Community engaged GP training. Does it make a difference?

Abstract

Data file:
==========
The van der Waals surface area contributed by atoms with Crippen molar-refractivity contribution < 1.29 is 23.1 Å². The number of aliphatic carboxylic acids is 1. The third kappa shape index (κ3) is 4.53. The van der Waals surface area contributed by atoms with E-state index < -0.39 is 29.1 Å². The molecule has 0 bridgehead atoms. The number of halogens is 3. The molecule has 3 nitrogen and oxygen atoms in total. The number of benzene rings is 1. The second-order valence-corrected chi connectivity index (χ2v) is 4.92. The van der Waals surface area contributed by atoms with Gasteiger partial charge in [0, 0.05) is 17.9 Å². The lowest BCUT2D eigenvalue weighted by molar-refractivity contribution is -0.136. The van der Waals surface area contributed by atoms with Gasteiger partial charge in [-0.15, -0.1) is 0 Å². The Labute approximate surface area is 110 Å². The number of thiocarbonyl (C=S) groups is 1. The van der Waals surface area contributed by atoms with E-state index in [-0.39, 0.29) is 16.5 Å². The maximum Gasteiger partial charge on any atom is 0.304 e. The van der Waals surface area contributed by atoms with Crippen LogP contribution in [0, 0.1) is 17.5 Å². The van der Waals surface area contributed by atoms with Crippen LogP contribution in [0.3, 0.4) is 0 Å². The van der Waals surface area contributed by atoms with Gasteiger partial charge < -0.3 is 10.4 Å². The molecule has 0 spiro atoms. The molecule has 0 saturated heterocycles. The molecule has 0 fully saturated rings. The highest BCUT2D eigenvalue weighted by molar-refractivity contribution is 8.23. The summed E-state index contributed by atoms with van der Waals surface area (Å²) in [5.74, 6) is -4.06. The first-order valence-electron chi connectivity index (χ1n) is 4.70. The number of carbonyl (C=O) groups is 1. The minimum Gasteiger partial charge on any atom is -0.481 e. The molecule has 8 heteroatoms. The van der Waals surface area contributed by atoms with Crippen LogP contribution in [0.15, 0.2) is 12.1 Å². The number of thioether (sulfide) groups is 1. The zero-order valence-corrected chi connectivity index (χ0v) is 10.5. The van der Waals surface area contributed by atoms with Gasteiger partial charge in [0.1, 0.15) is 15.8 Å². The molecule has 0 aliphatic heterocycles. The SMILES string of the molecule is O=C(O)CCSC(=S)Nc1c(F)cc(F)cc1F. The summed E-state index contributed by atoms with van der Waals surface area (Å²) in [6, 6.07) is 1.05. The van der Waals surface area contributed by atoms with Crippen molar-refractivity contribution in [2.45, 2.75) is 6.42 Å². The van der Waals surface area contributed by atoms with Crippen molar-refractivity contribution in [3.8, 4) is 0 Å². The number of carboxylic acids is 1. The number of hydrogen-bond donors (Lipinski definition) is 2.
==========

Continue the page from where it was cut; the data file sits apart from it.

Much effort and funding is spent on GP training in Australia but there is little data on how GP training in rural and remote areas impacts communities. Since 2001, the Australian General Practice Training (AGPT) program has required at least 50% of general practice training to occur in rural areas despite lack of information about the effectiveness of rural training. A study conducted by a new RTO, Generalist Medical Training (GMT), part of James Cook University's (JCU's) College of Medicine and Dentistry, aimed to identify aspects of GP training which have impacted rural/remote registrars' experience, their supervisors, training posts/practices, and the local community. Perspectives were obtained from 37 semi-structured interviews with 14 GP registrars, 10 supervisors, and 13 practice managers. This presentation focuses on the community impact of training and supervising GP registrars in rural and remote areas of north-west Queensland. The primary themes extracted from the data relate to the perceptions of doctors’ contribution to underserved communities and community expectations of the medical workforce. Rural and remote communities hold three main expectations of the medical workforce: 1) Patient-Centred Care; 2) Preventive Care and Continuity of Practice; and 3) Quality of GP registrars and supervisors. It was also identified that registrars and supervisors who uphold these expectations are involved and invested in the community and in their role of being a trusted "family doctor". Effective and well-focused training is also said to impact positively on registrars’ learning by enhancing their scope of practice, their feeling of accomplishment, and resilience. As a whole, community involvement and investment also enhances medical reputation and morale amongst doctors and community members. Further investigations are underway to explore how best to approach community engaged GP training.

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